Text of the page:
After my interesting experiences in Albania, I let two relaxed days in Thessaloniki, Greece follow. The city hides a few secrets, which had to be discovered. The city had a moving past, since its important location made it the target of many peoples for invasions. Many remainders from the past are still there, but many things have forever disappeared.
The days before and after my stay in Thessaloniki were and will be dominated by bus rides. In between, I regain my strength and relax a little bit. My original plan was to spend one day in the city, while for the other, I wanted to explore the surroundings of the city. As often, plans change before they are thought out. Since I caught a light cold in Albania, I preferred to hang around in Thessaloniki and drink lots of tea, instead of running up and down the city. This led to me stretching the breakfast times for the first time. On Monday and Tuesday, I was served a really nice breakfast, before I went on short discovery tours around the city. On Monday, I headed up the mountain to the Ana Poli, the upper town from Byzantine times, on Tuesday I explored the area between Egnatia and the sea.
Already in Roman times, Thessaloniki was an important commercial hub. It lay on the Via Egnatia between Constantinopel and Rome and probably was also connected to the network of the silk road. In memory of this fact, the main road in Thessaloniki is still called Egnatia and one block from this road, the ancient Roman Agora can still be visited today.
From the Byzantine times, ruins remain about one level below today’s streets. During the current construction of a new metro line along Egnatia, more and more ruins are discovered, which leads to a huge construction site in the middle of the city and its traffic. On Monday, I visited the Byzantine Wall which still surrounds about three quarters of the city center, albeit sometimes rather vaguely. On the hill, the wall surrounds the Ana Poli, the upper town, from where one has a great view across the city.
On my way down-hill, instead of following the main roads or the LonelyPlanet walking tour, I was looking especially for small streets and corners. This journey led me into a nice part of town with very steep roads, lined be colorful houses in Macedonian style.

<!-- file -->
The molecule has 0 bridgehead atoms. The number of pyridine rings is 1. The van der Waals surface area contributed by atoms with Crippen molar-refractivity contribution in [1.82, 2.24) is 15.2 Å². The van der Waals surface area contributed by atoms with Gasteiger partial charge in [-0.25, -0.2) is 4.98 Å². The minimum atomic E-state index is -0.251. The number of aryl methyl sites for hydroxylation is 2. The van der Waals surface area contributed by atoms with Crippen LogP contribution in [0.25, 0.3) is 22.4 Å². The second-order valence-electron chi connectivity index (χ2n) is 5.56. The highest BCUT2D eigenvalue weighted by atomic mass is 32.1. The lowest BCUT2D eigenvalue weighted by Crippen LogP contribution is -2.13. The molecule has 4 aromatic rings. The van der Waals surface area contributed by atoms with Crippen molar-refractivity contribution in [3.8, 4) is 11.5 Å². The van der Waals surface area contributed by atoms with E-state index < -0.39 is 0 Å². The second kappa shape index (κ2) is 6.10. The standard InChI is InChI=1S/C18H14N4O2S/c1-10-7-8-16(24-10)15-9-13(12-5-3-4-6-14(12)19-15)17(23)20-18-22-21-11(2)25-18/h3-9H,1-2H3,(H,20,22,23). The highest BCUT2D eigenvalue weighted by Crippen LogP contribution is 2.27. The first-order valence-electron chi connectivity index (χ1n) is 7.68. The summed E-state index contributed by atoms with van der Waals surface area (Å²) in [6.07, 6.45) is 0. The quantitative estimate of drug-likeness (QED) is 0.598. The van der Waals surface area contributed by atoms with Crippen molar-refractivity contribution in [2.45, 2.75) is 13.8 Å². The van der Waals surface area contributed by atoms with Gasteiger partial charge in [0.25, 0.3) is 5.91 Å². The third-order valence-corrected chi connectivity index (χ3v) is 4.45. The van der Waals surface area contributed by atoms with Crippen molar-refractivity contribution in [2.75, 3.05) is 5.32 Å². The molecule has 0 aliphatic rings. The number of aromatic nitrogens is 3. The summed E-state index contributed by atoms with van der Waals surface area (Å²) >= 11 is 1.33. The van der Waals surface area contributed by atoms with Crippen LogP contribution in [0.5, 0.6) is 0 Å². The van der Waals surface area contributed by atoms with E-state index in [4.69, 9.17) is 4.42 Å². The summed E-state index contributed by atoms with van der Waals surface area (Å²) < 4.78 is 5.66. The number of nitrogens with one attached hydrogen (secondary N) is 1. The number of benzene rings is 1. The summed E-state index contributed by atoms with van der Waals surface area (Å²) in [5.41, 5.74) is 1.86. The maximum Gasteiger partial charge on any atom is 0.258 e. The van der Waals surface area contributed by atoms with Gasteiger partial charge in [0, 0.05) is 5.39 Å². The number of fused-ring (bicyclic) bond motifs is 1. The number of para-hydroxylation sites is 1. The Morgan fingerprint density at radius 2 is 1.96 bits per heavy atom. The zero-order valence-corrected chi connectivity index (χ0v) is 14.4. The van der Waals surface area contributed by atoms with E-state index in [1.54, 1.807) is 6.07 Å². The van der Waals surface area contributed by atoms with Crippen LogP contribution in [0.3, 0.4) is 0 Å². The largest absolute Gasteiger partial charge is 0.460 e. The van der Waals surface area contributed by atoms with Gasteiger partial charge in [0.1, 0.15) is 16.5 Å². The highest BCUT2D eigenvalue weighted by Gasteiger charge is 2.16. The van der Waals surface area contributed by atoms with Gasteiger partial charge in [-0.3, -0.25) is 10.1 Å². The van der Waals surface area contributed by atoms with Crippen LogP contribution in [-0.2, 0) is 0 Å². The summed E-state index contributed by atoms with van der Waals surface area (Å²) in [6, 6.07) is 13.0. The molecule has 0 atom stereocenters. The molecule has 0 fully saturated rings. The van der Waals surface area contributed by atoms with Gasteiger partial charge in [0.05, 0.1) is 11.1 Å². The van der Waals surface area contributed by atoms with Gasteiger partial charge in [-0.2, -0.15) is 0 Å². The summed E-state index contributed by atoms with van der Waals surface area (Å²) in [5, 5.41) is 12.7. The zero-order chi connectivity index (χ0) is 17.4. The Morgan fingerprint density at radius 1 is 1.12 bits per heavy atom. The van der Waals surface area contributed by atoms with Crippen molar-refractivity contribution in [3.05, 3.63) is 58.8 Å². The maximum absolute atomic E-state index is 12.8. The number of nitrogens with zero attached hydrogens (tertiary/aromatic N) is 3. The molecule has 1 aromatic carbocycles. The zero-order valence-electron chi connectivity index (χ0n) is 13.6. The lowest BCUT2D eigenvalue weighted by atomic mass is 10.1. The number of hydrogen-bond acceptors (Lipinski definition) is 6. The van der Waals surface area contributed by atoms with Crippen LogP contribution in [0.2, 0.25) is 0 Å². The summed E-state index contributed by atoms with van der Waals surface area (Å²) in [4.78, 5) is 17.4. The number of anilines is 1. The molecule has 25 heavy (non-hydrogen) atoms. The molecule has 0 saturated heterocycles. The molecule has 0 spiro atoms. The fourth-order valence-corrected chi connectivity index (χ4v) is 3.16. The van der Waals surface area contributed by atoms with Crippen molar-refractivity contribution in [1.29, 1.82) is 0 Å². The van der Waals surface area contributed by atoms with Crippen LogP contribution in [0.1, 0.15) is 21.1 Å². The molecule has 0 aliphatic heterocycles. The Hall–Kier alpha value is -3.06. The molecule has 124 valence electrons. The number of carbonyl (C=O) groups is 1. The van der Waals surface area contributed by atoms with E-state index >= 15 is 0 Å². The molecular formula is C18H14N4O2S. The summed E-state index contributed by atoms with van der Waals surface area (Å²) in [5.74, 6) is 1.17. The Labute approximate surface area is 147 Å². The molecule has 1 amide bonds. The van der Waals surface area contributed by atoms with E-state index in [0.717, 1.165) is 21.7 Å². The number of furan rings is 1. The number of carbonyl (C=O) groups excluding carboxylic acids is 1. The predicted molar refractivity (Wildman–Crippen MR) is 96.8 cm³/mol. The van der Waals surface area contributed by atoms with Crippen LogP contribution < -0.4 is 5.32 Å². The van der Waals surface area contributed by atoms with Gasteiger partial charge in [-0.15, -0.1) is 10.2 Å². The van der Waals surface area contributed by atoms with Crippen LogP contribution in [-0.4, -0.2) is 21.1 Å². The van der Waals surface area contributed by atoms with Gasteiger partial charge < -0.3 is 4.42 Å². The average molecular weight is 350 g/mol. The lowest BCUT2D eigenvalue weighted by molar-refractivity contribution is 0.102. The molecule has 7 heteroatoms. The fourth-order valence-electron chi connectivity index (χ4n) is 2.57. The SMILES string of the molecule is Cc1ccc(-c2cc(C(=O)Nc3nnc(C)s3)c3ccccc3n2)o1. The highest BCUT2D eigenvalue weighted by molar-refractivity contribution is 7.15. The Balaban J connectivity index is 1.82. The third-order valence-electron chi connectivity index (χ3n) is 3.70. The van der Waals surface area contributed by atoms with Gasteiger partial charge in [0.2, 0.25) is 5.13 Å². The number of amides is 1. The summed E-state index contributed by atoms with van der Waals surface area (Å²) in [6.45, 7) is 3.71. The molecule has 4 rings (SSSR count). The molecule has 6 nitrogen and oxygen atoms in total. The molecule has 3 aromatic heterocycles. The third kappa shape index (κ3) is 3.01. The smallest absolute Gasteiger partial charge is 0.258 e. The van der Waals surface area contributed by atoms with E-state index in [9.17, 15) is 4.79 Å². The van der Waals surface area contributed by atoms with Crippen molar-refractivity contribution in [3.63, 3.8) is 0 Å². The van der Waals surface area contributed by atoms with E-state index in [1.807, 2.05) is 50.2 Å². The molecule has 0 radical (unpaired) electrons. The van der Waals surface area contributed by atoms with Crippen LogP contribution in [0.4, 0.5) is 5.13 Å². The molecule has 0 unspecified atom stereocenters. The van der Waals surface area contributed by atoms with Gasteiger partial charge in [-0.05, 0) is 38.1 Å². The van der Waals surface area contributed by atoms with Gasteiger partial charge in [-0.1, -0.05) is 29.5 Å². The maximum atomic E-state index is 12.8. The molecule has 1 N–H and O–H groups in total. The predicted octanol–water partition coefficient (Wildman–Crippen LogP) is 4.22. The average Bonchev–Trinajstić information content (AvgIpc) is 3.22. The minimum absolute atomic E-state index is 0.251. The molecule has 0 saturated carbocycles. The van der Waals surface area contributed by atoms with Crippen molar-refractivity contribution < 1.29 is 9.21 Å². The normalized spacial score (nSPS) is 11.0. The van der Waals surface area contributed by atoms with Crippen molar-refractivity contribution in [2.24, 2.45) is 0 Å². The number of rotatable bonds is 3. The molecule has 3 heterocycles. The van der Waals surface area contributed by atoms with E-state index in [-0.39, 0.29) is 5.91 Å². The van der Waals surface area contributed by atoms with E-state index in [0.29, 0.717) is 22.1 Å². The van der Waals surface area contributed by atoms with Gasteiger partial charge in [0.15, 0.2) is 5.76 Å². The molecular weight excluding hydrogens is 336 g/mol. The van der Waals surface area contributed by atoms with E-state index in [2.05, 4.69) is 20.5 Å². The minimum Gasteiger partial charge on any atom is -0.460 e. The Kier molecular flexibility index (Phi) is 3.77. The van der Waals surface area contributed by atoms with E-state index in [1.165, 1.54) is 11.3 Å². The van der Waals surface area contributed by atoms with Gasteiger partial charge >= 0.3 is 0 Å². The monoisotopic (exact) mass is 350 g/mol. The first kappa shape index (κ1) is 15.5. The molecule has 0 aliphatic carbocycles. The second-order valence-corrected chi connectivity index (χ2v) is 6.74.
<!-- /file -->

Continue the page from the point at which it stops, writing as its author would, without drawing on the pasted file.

Once I arrived at the bottom of the slope, I started looking for some food and found a nice bakery. Continuing my way, I finally sat in a nice café, where everybody was drinking some sort of coffee from large glasses. Since I wanted to try the local drinks too, I asked the waitress to bring me “one like that”. This proved harder than I imagined. The coffee in the glasses is cold coffee on the rocks, called Frappé, which is available in many different options. Finally I got a medium-sweet variant with milk. I really enjoyed my Frappé enjoying the view on some street salesmen dealing with customers.
For dinner, I followed the recommendation of my host to a particular restaurant. The restaurant is known for Greek and Middle Eastern specialties. I didn’t really care about the menu, I just told that this was my first dinner in Greece and I would like to discover what Greek food is like. I couldn’t believe my eyes what happened next. The table was filled with delightful dishes ranging from bread and salad to French fries and all sorts of meat prepared in different ways. I could have had a free dessert, but considering the state of my stomach, which was painfully full, I declined.
On Tuesday, I visited the part of the city center between Egnatia and the sea. On the way of my discoveries, I bought my bus ticket to Istanbul for Wednesday and explored the central market of Thessaloniki. From Albania, I was used to the concept of shops reaching from the building across the sidewalk to the road. The Greeks are somewhat more reserved only using half the sidewalk. I consider it very interesting observing how people sell and buy in foreign countries.
Along the coast, I reached the white tower, the main attraction and symbol of Thessaloniki. A nice historical museum is contained within the walls of the tower, where I could learn a few things about the cities past times. Little remains of this vibrant multi-cultural city. The big fire of 1917 and the relocation of people in the area during the twenties of the last century mainly left Greeks in the city. Another result of the great fire was, that 45 percent of the city had to be rebuilt from scratch on top of the old ruins. Today there are many “windows” into the past which lies beneath the current roads and squares. New ruins keep being discovering during the ongoing construction of the metro in Thessaloniki.
My further plans include the mandatory chase for food, before getting my luggage ready for the bus ride tomorrow to Istanbul.